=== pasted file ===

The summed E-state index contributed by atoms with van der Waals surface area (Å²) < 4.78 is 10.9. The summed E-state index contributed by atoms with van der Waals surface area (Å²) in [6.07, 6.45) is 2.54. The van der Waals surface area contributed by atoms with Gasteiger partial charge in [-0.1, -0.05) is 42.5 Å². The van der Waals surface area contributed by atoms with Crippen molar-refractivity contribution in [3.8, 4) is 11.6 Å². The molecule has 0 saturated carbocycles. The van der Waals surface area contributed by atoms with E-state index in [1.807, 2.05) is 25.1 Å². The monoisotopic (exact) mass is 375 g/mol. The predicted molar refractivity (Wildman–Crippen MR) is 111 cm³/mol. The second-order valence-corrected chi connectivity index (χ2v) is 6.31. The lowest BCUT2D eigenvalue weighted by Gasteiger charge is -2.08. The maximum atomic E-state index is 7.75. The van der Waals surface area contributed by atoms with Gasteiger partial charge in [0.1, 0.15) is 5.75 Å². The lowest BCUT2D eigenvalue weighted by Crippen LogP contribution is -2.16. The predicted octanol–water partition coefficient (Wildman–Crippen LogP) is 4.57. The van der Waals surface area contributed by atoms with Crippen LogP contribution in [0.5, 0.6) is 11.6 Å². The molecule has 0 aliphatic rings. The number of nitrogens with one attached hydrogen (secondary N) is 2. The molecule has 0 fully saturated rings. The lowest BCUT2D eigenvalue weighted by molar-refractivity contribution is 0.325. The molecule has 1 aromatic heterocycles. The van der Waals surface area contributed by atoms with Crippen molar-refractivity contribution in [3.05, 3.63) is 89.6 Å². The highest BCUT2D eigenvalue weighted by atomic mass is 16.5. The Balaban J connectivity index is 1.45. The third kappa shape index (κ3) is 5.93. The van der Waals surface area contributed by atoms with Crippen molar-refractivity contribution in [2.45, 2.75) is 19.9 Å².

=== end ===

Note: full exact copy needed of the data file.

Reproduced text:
The summed E-state index contributed by atoms with van der Waals surface area (Å²) < 4.78 is 10.9. The summed E-state index contributed by atoms with van der Waals surface area (Å²) in [6.07, 6.45) is 2.54. The van der Waals surface area contributed by atoms with Gasteiger partial charge in [-0.1, -0.05) is 42.5 Å². The van der Waals surface area contributed by atoms with Crippen molar-refractivity contribution in [3.8, 4) is 11.6 Å². The molecule has 0 saturated carbocycles. The van der Waals surface area contributed by atoms with E-state index in [1.807, 2.05) is 25.1 Å². The monoisotopic (exact) mass is 375 g/mol. The predicted molar refractivity (Wildman–Crippen MR) is 111 cm³/mol. The second-order valence-corrected chi connectivity index (χ2v) is 6.31. The lowest BCUT2D eigenvalue weighted by Gasteiger charge is -2.08. The maximum atomic E-state index is 7.75. The van der Waals surface area contributed by atoms with Gasteiger partial charge in [0.1, 0.15) is 5.75 Å². The lowest BCUT2D eigenvalue weighted by Crippen LogP contribution is -2.16. The predicted octanol–water partition coefficient (Wildman–Crippen LogP) is 4.57. The van der Waals surface area contributed by atoms with Crippen LogP contribution in [0.5, 0.6) is 11.6 Å². The molecule has 0 aliphatic rings. The number of nitrogens with one attached hydrogen (secondary N) is 2. The molecule has 0 fully saturated rings. The lowest BCUT2D eigenvalue weighted by molar-refractivity contribution is 0.325. The molecule has 1 aromatic heterocycles. The van der Waals surface area contributed by atoms with Crippen molar-refractivity contribution in [3.05, 3.63) is 89.6 Å². The highest BCUT2D eigenvalue weighted by atomic mass is 16.5. The Balaban J connectivity index is 1.45. The third kappa shape index (κ3) is 5.93. The van der Waals surface area contributed by atoms with Crippen molar-refractivity contribution in [2.45, 2.75) is 19.9 Å².